The small Glen Ellyn studio apartment of this former Iraqi refugee sports a couch, a bed, a coffee table, a stone fountain he made, several pictures of Jesus and an empty stand.
"I sold my flat-screen TV and sent the money to my sister in Iraq," explains the 35-year-old man, who earlier this week had been using that TV to watch news of the refugees who fled to Mount Sinjar in north Iraq to escape the violence from the Islamic militant group known as ISIS. "She's running away from the mountain with her husband and two kids, far away from ISIS."
The humanitarian crisis in Iraq, with stories of genocidal attacks on men, women and children, fueled renewed airstrikes from U.S. warplanes against militant strongholds. Other planes from the U.S. and now Germany dropped food and water for the trapped refugees. President Obama announced last week that the situation had improved to the point where the U.S. would not attempt an airlift of refugees.
It has been a few days since the refugee who resettled in Glen Ellyn has talked to his sister by phone, but he says he has gained confidence that she will make it safely out of Iraq. His parents fled their homeland 10 months ago with his younger brother and are in Turkey, where another sister fled with her husband and child.
"I sold my Toyota Camry and sent them the money," says the suburban refugee, who volunteers with World Relief in Wheaton, the charity that found him shelter when he arrived in the United States in 2009, helped him learn English, got him off food stamps and gave him the training to get a job as a maintenance worker and an apartment of his own.
At the request of World Relief, this column will keep the identity of refugees who've settled in the suburbs secret to reduce the chance of retaliation against loved ones still in Iraq.
"The last couple of years in Iraq have been very bad, especially for Christians," the man says. "The people who could run, ran. We have cousins all around the world -- Germany, Sweden, Australia. They all left."
He's trying to get his immediate family to the United States. Each year, the World Relief offices in DuPage County and Aurora and hundreds of volunteers work with more than 5,000 refugees from across the globe on issues such as housing, jobs and schooling. All need emotional support.
"We have people with full post-traumatic stress syndrome and people who just need some counseling," says Jennifer Stocks, a communication manager with World Relief in Wheaton. "All refugees have been traumatized."
That is especially true for a more recent refugee from Iraq, who still bears scars, both physical and emotional. He remains so fearful of retribution that he whispers details of his escape from Iraq.
"We have to be very smart. One word may let them know," he says. He repeatedly provides a detail, such as a place where he lived or a job he once had, and then admonishes "don't mention that." His eyes redden. He takes deep breaths. He wrings his hands. He says he is scared that he will say something that gives away his identity to ISIS agents who could seek retribution against him or his loved ones still in Iraq.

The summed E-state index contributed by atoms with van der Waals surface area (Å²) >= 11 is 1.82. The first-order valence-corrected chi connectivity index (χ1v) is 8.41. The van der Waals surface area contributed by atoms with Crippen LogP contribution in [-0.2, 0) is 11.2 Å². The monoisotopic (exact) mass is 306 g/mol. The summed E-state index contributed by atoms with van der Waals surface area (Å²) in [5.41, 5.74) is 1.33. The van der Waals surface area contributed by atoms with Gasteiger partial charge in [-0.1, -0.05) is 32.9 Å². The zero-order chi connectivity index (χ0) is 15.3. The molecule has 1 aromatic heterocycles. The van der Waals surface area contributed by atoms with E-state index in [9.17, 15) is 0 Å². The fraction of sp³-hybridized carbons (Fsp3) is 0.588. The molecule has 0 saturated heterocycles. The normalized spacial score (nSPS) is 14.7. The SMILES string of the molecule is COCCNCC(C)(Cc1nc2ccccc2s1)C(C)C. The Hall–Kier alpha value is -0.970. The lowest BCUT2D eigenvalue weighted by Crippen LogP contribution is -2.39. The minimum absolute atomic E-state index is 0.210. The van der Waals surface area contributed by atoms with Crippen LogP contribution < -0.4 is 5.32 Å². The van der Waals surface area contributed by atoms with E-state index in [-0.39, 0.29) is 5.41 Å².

"They have agents everywhere," he says. "Even here."
A member of one of Iraq's minority religious groups, the man says he doesn't sleep at night. Media reports of mass killings in Iraq make him worry that his family, friends and neighbors might be victims. He says members of his faith often are given the choice of converting to Islam or being executed.
"What kind of Allah is that to encourage you to kill people, enslave people, rape children, bury whole families alive and cut throats by knife?" he says. "This is not the god of humans and humanity."
Both refugees say they came from the northern area of Iraq where members of Christian sects including Syrian Catholics, Chaldean Catholics, Nestorians and others once lived in peace alongside practitioners of the ancient Yazidi religion, as well as Muslims from factions including Sunnis and Shiites.
"Under Saddam (Hussein), there was no way to say no to Saddam," the recent refugee recalls. "Saddam was committing crimes, but he didn't bother us. We were happy with our lives. We loved our lives."
Christian churches, where it once was difficult to find a seat during services, became empty shrines after Hussein's regime toppled and smaller groups rose to power, says the Glen Ellyn man.
In speaking of the brutal oppression now in his homeland, the other refugee apologizes for rising to his feet and shaking his fists.
"It's an ugly game," he says, explaining how people c an be swayed by money and power.
"This is why we are in America, why we left Iraq," says the refugee who lives in Glen Ellyn, has his Green Card and hopes to become an American citizen in December.
"I'm about 80 percent happy. I work. I have money. I have food. I can talk freely. Muslims, Christians, anyone can live here," he says. "But when my family gets here, I'll be 100 percent."